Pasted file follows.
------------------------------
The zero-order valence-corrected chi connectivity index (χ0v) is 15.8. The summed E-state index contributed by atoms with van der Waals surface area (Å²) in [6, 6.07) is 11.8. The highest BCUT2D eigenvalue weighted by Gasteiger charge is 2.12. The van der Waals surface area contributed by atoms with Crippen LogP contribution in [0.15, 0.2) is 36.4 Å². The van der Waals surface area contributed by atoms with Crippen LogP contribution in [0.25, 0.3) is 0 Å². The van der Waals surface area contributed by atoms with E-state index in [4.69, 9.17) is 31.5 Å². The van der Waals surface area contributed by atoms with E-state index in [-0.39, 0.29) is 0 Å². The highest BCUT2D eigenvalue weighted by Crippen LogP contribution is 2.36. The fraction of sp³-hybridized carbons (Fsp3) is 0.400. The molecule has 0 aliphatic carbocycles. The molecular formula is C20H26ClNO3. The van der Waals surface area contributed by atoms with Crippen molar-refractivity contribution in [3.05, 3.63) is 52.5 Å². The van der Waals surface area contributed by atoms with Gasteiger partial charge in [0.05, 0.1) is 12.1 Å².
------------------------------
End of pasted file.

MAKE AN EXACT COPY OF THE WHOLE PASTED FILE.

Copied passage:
The zero-order valence-corrected chi connectivity index (χ0v) is 15.8. The summed E-state index contributed by atoms with van der Waals surface area (Å²) in [6, 6.07) is 11.8. The highest BCUT2D eigenvalue weighted by Gasteiger charge is 2.12. The van der Waals surface area contributed by atoms with Crippen LogP contribution in [0.15, 0.2) is 36.4 Å². The van der Waals surface area contributed by atoms with Crippen LogP contribution in [0.25, 0.3) is 0 Å². The van der Waals surface area contributed by atoms with E-state index in [4.69, 9.17) is 31.5 Å². The van der Waals surface area contributed by atoms with E-state index in [-0.39, 0.29) is 0 Å². The highest BCUT2D eigenvalue weighted by Crippen LogP contribution is 2.36. The fraction of sp³-hybridized carbons (Fsp3) is 0.400. The molecule has 0 aliphatic carbocycles. The molecular formula is C20H26ClNO3. The van der Waals surface area contributed by atoms with Crippen molar-refractivity contribution in [3.05, 3.63) is 52.5 Å². The van der Waals surface area contributed by atoms with Gasteiger partial charge in [0.05, 0.1) is 12.1 Å².